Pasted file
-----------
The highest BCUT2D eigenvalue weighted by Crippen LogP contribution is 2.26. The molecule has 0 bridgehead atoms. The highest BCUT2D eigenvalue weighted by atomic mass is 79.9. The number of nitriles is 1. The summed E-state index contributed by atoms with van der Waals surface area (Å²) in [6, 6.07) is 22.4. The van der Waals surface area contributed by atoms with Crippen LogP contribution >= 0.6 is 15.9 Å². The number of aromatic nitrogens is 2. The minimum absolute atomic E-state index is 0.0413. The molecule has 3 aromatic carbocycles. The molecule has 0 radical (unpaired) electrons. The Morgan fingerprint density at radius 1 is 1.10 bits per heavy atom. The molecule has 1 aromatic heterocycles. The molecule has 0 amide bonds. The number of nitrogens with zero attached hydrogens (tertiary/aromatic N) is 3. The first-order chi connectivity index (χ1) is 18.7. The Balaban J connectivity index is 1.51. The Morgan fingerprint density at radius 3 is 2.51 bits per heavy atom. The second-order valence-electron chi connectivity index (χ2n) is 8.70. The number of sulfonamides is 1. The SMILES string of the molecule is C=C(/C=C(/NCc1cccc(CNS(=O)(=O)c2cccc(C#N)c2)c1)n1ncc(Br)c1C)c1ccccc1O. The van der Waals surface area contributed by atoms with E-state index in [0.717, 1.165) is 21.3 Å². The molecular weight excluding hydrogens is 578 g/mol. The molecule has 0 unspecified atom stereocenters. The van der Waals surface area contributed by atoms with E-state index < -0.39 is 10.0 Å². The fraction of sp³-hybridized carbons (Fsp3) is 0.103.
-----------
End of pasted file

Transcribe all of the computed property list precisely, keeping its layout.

The highest BCUT2D eigenvalue weighted by Crippen LogP contribution is 2.26. The molecule has 0 bridgehead atoms. The highest BCUT2D eigenvalue weighted by atomic mass is 79.9. The number of nitriles is 1. The summed E-state index contributed by atoms with van der Waals surface area (Å²) in [6, 6.07) is 22.4. The van der Waals surface area contributed by atoms with Crippen LogP contribution >= 0.6 is 15.9 Å². The number of aromatic nitrogens is 2. The minimum absolute atomic E-state index is 0.0413. The molecule has 3 aromatic carbocycles. The molecule has 0 radical (unpaired) electrons. The Morgan fingerprint density at radius 1 is 1.10 bits per heavy atom. The molecule has 1 aromatic heterocycles. The molecule has 0 amide bonds. The number of nitrogens with zero attached hydrogens (tertiary/aromatic N) is 3. The first-order chi connectivity index (χ1) is 18.7. The Balaban J connectivity index is 1.51. The Morgan fingerprint density at radius 3 is 2.51 bits per heavy atom. The second-order valence-electron chi connectivity index (χ2n) is 8.70. The number of sulfonamides is 1. The SMILES string of the molecule is C=C(/C=C(/NCc1cccc(CNS(=O)(=O)c2cccc(C#N)c2)c1)n1ncc(Br)c1C)c1ccccc1O. The van der Waals surface area contributed by atoms with E-state index in [0.717, 1.165) is 21.3 Å². The molecular weight excluding hydrogens is 578 g/mol. The molecule has 0 unspecified atom stereocenters. The van der Waals surface area contributed by atoms with E-state index < -0.39 is 10.0 Å². The fraction of sp³-hybridized carbons (Fsp3) is 0.103.